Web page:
Teen Suicide is Preventable



Teen Suicide is Preventable

What the Research Shows

Teen suicide is a growing health concern. It is the second-leading cause of death for young people ages 15 to 24, surpassed only by accidents, according to the U.S. Center for Disease Control and Prevention.

According to experts Michelle Moskos, Jennifer Achilles, and Doug Gray, causes of suicidal distress include psychological, environmental and social factors. Mental illness is the leading risk factor for suicide. Suicide risk factors vary with age, gender, ethnic group, family dynamics and stressful life events. According to a 2016 fact sheet distributed by the National Institute of Mental Health, research shows that risk factors for suicide include depression and other mental disorders, and substance-abuse disorders (often in combination with other mental disorders). More than 90 percent of people who die by suicide have these risk factors. The risk for suicide frequently occurs in combination with external circumstances that seem to overwhelm at-risk teens who are unable to cope with the challenges of adolescence because of predisposing vulnerabilities such as mental disorders. Examples of stressors are disciplinary problems, interpersonal losses, family violence, sexual orientation confusion, physical and sexual abuse and being the victim of bullying.

National suicide prevention efforts have focused on school education programs, crisis center hotlines, media guidelines (suicide prevention strategies that involve educating media professionals about the prevalence of copycat suicides among adolescents, in an effort to minimize the impact of news stories reporting suicide) and efforts to limit firearm access.

Referrals can be made for treatment, and treatment can be effective when signs are observed in time. Intervention efforts for at-risk youth can put them in contact with mental health services that can save their lives.

Suicide is a relatively rare event and it is difficult to accurately predict which persons with these risk factors will ultimately commit suicide. However, there are some possible warning signs such as:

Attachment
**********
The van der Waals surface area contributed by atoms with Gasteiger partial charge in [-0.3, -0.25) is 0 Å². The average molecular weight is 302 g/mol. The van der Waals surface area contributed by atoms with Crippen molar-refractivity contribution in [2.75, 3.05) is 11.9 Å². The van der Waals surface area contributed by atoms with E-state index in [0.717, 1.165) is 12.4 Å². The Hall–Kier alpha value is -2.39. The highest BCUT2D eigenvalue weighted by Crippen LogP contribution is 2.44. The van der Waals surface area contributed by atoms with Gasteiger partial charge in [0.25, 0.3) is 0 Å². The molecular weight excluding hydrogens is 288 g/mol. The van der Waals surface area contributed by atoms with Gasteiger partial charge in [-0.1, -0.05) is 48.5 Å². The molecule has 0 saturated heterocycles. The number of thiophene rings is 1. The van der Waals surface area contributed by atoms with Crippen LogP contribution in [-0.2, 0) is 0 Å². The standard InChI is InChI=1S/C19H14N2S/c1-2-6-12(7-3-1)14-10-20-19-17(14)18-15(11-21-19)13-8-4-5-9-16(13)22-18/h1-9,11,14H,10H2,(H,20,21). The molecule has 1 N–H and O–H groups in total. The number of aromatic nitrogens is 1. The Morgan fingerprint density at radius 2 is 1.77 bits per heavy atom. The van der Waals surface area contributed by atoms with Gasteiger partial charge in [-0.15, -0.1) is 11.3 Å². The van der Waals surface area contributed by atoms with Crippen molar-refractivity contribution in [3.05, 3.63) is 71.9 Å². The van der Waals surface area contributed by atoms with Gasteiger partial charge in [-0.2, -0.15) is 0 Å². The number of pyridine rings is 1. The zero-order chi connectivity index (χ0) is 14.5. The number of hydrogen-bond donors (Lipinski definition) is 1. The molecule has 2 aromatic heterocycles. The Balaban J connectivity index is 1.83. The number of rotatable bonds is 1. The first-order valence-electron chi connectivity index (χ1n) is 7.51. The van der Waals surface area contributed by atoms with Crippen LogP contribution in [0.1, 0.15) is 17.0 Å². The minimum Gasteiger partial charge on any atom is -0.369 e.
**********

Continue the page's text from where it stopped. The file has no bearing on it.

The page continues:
• Talking about dying: Any mention of dying, disappearing, jumping, shooting oneself or other types of self harm.

  • Recent loss: Through death, divorce, separation, broken relationship, self-confidence, self-esteem, loss of interest in friends, hobbies or activities previously enjoyed.

  • Change in personality: Sad, withdrawn, irritable, anxious, tired, indecisive, apathetic.

  • Change in behavior: Can't concentrate on school, work or routine tasks.

  • Change in sleep patterns: Insomnia, often with early waking or oversleeping, or nightmares.

  • Change in eating habits: Loss of appetite and weight, or overeating.    

  • Fear of losing control: Acting erratically, harming self or others.

  • Low self esteem: Feeling worthless, shame, overwhelming guilt, self-hatred, "everyone would be better off without me."

  • No hope for the future: Believing things will never get better, or that nothing will ever change.

What the Research Means

One in five teenagers in the U.S. seriously considers suicide annually, according to data collected by the CDC. In 2003, 8 percent of adolescents attempted suicide, representing approximately 1 million teenagers, of whom nearly 300,000 receive medical attention for their attempt; and approximately 1,700 teenagers died by suicide each year. Currently, the most effective suicide prevention programs equip mental health professionals and other community educators and leaders with sufficient resources to recognize who is at risk and who has access to mental health care.

How We Use the Research

Stop a Suicide Today is a school-based suicide prevention program that has experienced success with a documented reduction in self-reported suicide attempts. Developed by Harvard psychiatrist Douglas Jacobs, MD, Stop a Suicide Today teaches people how to recognize the signs of suicide in family members, friends and co-workers, and empowers people to make a difference in the lives of their loved ones. It emphasizes the relationship between suicide and mental illness and the notion that a key step in reducing suicide is to get those in need into mental health treatment.

National Suicide Prevention Lifeline 1-800-273-TALK or visit their website.
The National Suicide Prevention Lifeline's mission is to provide immediate assistance to individuals in suicidal crisis by connecting them to the nearest available suicide prevention and mental health service provider through a toll-free telephone number: 1-800-273-TALK (8255). It is the only national suicide prevention and intervention telephone resource funded by the Federal Government.



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